A great example of this is Apple’s ‘Customer Pulse’ team – a group of in-house researchers who conduct surveys and provide insightful consumer analyses to Apple’s famed design team. These designers, in turn, leverage the information to create products that have been credited with reading users’ minds.

brand development

Step 3: Interview the Viewer

Branding your business

It’s a no-brainer that conducting face-to-face interviews are your best bet to truly study your audience. This method allows you to carry out qualitative research on your customers and put a finger on their pulse. On the flip side, this also goes a long way in improving your brand image, as interviewed customers feel valued and privileged.

brand building ideas

Step 4: Boost Your Social Potential

Building a brand

Today, branding is largely represented on social media — making your online footprint as important as your offline one. By asking the right questions in the right manner on the interwebs/online, you can gain more insights into how your potential customer perceives your brand, if they like the campaigns you are running, or what they feel you should be doing. These initiatives also help you add new subsets to your existing market segmentation, and increase your product’s reach.

brand building blocks

Step 5: Watch Your Competition

brand building process

By keeping a vigil eye on what your competition is doing, you can drastically cut down on your research time and save on expensive yet redundant strategies. However, be warned. While performing competitive analyses and secondary market research are healthy, relying wholly on these can prove risky for your brand at times.

For instance, back in the ’70s, Pepsi conducted a campaign called ‘Pepsi Challenge’, where people were asked to taste disguised Pepsi and Coca Cola drinks and pick their favorite. Surprisingly, most preferred Pepsi and consequently, their sales shot up.

Not to be outdone, Coca Cola mimicked this strategy and challenged people to pick their favorite. Unfortunately for Coca Cola, most consumers still liked Pepsi — resulting in their sales dipping considerably!

brand building steps

Every day, a new brand adds to the growing list of competitors vying for your customers’ attention. In the midst of this jumble, what matters most is being aware of how your audience perceives you — which can only be gained by listening to what they say or don’t say about you. We trust these tricks of the trade will help you build a brand for the ages!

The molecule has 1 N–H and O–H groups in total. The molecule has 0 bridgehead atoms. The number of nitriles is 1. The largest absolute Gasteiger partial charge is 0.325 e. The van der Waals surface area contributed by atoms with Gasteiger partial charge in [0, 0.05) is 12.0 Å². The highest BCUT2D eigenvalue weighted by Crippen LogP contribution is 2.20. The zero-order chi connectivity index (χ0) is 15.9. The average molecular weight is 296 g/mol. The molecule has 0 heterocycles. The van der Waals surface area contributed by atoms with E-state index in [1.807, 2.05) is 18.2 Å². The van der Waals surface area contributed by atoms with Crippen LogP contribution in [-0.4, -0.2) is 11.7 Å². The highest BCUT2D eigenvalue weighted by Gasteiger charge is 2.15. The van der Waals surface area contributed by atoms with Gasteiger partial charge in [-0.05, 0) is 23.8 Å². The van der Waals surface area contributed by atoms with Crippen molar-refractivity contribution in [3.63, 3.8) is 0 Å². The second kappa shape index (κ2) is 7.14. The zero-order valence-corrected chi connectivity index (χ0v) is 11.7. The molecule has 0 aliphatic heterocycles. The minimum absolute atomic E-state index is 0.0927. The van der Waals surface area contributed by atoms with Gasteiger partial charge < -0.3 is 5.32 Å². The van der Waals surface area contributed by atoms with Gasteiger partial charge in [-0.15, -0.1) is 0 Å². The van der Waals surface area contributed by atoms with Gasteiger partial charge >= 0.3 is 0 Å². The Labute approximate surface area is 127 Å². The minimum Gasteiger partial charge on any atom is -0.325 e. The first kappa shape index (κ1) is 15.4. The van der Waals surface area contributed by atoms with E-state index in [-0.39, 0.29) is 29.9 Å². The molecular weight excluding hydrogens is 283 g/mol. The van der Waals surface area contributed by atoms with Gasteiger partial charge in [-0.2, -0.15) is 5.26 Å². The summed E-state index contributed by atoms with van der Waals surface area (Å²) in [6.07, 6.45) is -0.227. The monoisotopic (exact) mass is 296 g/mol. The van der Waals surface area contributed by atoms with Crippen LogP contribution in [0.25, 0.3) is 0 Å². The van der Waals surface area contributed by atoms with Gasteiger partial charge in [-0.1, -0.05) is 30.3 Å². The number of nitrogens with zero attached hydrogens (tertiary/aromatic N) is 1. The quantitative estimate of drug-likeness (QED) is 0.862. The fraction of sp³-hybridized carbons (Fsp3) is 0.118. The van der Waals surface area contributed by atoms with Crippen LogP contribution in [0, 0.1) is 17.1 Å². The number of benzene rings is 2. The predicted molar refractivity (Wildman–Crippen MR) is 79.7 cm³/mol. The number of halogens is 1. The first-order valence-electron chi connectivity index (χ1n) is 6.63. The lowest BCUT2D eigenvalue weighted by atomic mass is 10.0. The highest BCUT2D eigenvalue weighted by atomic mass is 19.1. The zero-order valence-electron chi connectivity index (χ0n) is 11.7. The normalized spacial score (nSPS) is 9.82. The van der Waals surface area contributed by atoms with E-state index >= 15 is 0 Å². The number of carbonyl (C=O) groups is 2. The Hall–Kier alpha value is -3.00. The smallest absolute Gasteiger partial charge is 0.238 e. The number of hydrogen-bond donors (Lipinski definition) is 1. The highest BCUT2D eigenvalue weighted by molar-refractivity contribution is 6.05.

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Apples or Oranges? Find Out if Content or Copy is the Right Fruit to Grow Your Business

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The Fruit Basket

In the marketing world, we often hear people use the terms ‘content’ and ‘copy’ interchangeably. In their perspective, these words mean the same — anything written with the purpose of representing a brand and its products. And while this is partially true, there is a world of differences between the purpose of writing copy and content, and the objectives they achieve. To paraphrase the idiom, they are as different as apples and oranges — both fruit but very different fruits.

The Apple — Content

To simplify it to its core, content is a lot like an apple. It is packed with nutrient-like information about the brand, its offerings, and any latest news from the company — information aimed at educating us. In order to achieve this purpose and to be successfully engaging, long-form content depends heavily on structure, personality, authenticity, and credibility. These requirements are a throwback to content’s earliest forms — product brochures, newspaper editorials, and magazine articles. Today, you find content in lengthy write-ups such as blogs, press releases, about-us pages on websites, and DIY articles. Features such as these can be a tad bland and boring, just like the apple.

 

The Orange — Copy

Citric, juicy, and sure to elicit a reaction, the zesty copy is anything but bland and unexciting. Unlike content, copy is written with a sole purpose in mind — to sell! This objective includes engaging online and offline customers, pitching brand perception, and most importantly, impacting sales on-the-ground. In order to achieve this, copy goes all out. Jazzy headlines, witty turns-of-phrase, bold one-liners, and persuasive calls-to-action are molded by some very clever editing to make us open our hearts and wallets to the brand and their products. While it hasn’t necessarily evolved since its conception, today, copy can be found across article headlines, Tweets and Facebook posts, corporate taglines, and more than the occasional slogans. The refreshing tang of these items attract attention to a brand and its products, making it hard to forget — not different from the taste of a ripe, succulent orange.

Which Fruit is Right for Your Business?

To know if your business would benefit more from publishing content or copy, we will have to consider what your appetite is in the mood for. After all, apart from them representing very different ends of the fruit basket of writing, content and copy also achieve very different purposes. For instance, informative, well-worded content fulfils the goals associated with the bottom of the sales funnel — those which build trust in the brand and engage with prospective customers at a personal level. On the other hand, sharp, crisp copy piques readers’ interest and entices customers to buy products, fulfilling objectives on the top of the sales funnel. To boil them down to their essence, content educates, while copy sells and it is up to the brand to decide if these fruits need to be served separately or paired together.